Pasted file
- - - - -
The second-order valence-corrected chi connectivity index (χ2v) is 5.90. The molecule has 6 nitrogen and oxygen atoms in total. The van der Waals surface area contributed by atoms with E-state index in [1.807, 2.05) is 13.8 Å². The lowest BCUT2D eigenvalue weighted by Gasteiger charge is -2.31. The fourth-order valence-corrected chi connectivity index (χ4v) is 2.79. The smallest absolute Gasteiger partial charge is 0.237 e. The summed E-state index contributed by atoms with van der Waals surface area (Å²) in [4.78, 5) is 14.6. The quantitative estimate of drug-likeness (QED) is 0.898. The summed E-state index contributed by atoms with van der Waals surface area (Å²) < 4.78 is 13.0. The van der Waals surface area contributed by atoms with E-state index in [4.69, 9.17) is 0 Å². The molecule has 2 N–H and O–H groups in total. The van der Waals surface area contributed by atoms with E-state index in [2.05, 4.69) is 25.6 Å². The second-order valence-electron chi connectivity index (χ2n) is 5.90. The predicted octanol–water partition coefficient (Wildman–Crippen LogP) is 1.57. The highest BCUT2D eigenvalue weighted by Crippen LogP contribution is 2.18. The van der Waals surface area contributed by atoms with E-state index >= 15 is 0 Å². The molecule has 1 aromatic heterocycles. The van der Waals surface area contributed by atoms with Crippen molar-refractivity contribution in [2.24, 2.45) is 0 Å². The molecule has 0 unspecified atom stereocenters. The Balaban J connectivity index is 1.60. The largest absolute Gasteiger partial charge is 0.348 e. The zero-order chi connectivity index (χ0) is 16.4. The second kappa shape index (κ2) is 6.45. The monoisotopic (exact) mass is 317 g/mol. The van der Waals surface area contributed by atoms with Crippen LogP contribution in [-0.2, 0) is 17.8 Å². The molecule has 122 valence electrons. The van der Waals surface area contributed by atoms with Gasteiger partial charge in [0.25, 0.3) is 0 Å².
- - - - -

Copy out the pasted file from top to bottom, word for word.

The second-order valence-corrected chi connectivity index (χ2v) is 5.90. The molecule has 6 nitrogen and oxygen atoms in total. The van der Waals surface area contributed by atoms with E-state index in [1.807, 2.05) is 13.8 Å². The lowest BCUT2D eigenvalue weighted by Gasteiger charge is -2.31. The fourth-order valence-corrected chi connectivity index (χ4v) is 2.79. The smallest absolute Gasteiger partial charge is 0.237 e. The summed E-state index contributed by atoms with van der Waals surface area (Å²) in [4.78, 5) is 14.6. The quantitative estimate of drug-likeness (QED) is 0.898. The summed E-state index contributed by atoms with van der Waals surface area (Å²) < 4.78 is 13.0. The van der Waals surface area contributed by atoms with E-state index in [4.69, 9.17) is 0 Å². The molecule has 2 N–H and O–H groups in total. The van der Waals surface area contributed by atoms with E-state index in [2.05, 4.69) is 25.6 Å². The second-order valence-electron chi connectivity index (χ2n) is 5.90. The predicted octanol–water partition coefficient (Wildman–Crippen LogP) is 1.57. The highest BCUT2D eigenvalue weighted by Crippen LogP contribution is 2.18. The van der Waals surface area contributed by atoms with E-state index >= 15 is 0 Å². The molecule has 1 aromatic heterocycles. The van der Waals surface area contributed by atoms with Crippen molar-refractivity contribution in [2.24, 2.45) is 0 Å². The molecule has 0 unspecified atom stereocenters. The Balaban J connectivity index is 1.60. The largest absolute Gasteiger partial charge is 0.348 e. The zero-order chi connectivity index (χ0) is 16.4. The second kappa shape index (κ2) is 6.45. The monoisotopic (exact) mass is 317 g/mol. The van der Waals surface area contributed by atoms with Crippen LogP contribution in [-0.2, 0) is 17.8 Å². The molecule has 122 valence electrons. The van der Waals surface area contributed by atoms with Gasteiger partial charge in [0.25, 0.3) is 0 Å².